Tag Archives: strike

Jason Read: “The Modality of Necessity: On Clover’s ‘Riot. Strike. Riot'”

“The question is how does one make a politics out of this combination of necessity and contingency. Such a question is not new, it might be the question of revolutionary politics. The long wave of strikes had answers to this question, answers that took the form of the worker’s movement, revolutionary unions, and so on.”

“Brazil hit by first general strike in two decades”

Protesters are taking a stand against the president’s proposed pension reforms. … Demonstrations are taking place across the country, with organisers saying they would focus attention on disrupting cities rather than small towns and rural communities.”

“Argentine Workers to Hold General Strike against Neoliberalism”

“Dozens of labor unions and grassroots organizations are calling for a general strike in Argentina on Thursday in protest of President Mauricio Macri and his neoliberal economic policies.  The strike coincides with the start of the World Economic Forum on Latin America, which is expected to attract thousands of business and political leaders from around the world to the Argentine capital, Buenos Aires.”

Cinzia Arruzza: “Feminists are currently leading the way”

Following 8 March, International Women’s Day, “what characterizes this new feminist movement is precisely that it is making women’s labor visible and addressing women not simply as women, but as workers. It was not by chance that we appropriated the term ‘strike’ for March 8. … This is also why in the United States we adopted the slogan of the feminism for the 99%: we want a class-based feminist movement, for we are perfectly aware that women, and particularly racialized women, are the most exploited sector of the working class and also the sector that works the most, at home and outside the home.”

Tariq Ali: “The Octobrist Women”

Women played a major part in the February uprising:  “Who were the women behind the bread riots that sparked the Russian Revolution? On International Women’s Day in 1917, women textile workers left their factories and took to the streets in Petrograd to demand bread and peace. Their actions triggered food riots and a mass strike, ultimately leading to the fall of Tsar Nicholas and changing the course of history.”

“This spring, America is going on strike against Trump”

“Anti-Trump sentiment has generated calls for one of the most difficult mass demonstrations: the general strike.”

“The Women’s Strike and the Messy Space of Change”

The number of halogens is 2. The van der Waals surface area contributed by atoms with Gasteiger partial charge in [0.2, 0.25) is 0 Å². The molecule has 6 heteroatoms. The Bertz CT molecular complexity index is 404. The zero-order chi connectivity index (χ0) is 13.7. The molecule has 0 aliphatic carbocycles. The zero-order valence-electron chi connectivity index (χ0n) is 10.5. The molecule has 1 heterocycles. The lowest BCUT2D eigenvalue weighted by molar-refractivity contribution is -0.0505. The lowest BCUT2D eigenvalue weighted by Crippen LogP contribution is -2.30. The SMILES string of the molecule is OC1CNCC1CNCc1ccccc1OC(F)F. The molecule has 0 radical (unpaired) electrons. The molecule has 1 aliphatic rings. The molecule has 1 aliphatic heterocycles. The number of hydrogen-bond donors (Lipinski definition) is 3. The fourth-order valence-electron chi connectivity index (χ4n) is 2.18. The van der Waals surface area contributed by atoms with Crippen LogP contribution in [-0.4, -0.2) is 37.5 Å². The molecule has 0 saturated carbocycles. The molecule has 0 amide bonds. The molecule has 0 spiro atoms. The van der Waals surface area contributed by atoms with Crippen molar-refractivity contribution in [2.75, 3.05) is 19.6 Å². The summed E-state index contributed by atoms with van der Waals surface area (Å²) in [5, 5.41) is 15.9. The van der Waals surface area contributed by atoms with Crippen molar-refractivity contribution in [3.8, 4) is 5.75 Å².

‘Tomorrow is the Women’s Strike, the fourth of ten actions that have been called for by the organizers of the Women’s March on Washington. The strike was planned to coincide with International Women’s Day, and the march organizers, in tandem with a team organizing protests in forty countries around the world, have asked women to take whatever form of action their lives allow for. Take the day off from “paid and unpaid labor,” including housework and child care, if you can, or avoid shopping at corporate or male-owned businesses, or simply wear red in solidarity. There will be rallies in at least fifty cities around the United States.’

Eric Brandom: “Imagining the Worker’s Revolution: The Case of Georges Sorel”

Why workers must organize themselves:  Sorel’s 1898 pamphlet, L’Avenir socialiste des syndicats, which we can call “The Socialist Future of the Unions,” famously concludes: “the whole future of socialism rests in the autonomous development of the worker syndicats” (60).

Cinzia Arruzza & Tithi Bhattacharya: “What the Women’s Strike Means”

Reconstructing an international mobilization against neoliberalism and imperialism:  “Feminist, grassroots, and socialist organizations around the world have called for an International Women’s Strike on March 8 in defense of reproductive rights and against violence, understood as economic, institutional, and interpersonal violence.  The strike will take place in at least forty countries — the first internationally coordinated day of protest on such a large scale in years.”

A Conversation with David Harvey: “Rebel Cities, Urban Resistance and Capitalism”

Resistance in the cities:  “You could take the idea of a strike, usually aimed at a particular firm or organization, and translate those tactics and strategies to city centers. So instead of striking against a particular business or firm, people would aim there actions towards entire urban areas. Then, there are events like the Paris Commune, or the general strike in Seattle in 1919, or, the Cordobazo uprising in Argentina circa 1969. This doesn’t have to be a revolutionary movement overnight. These things can happen very gradually by reforms.”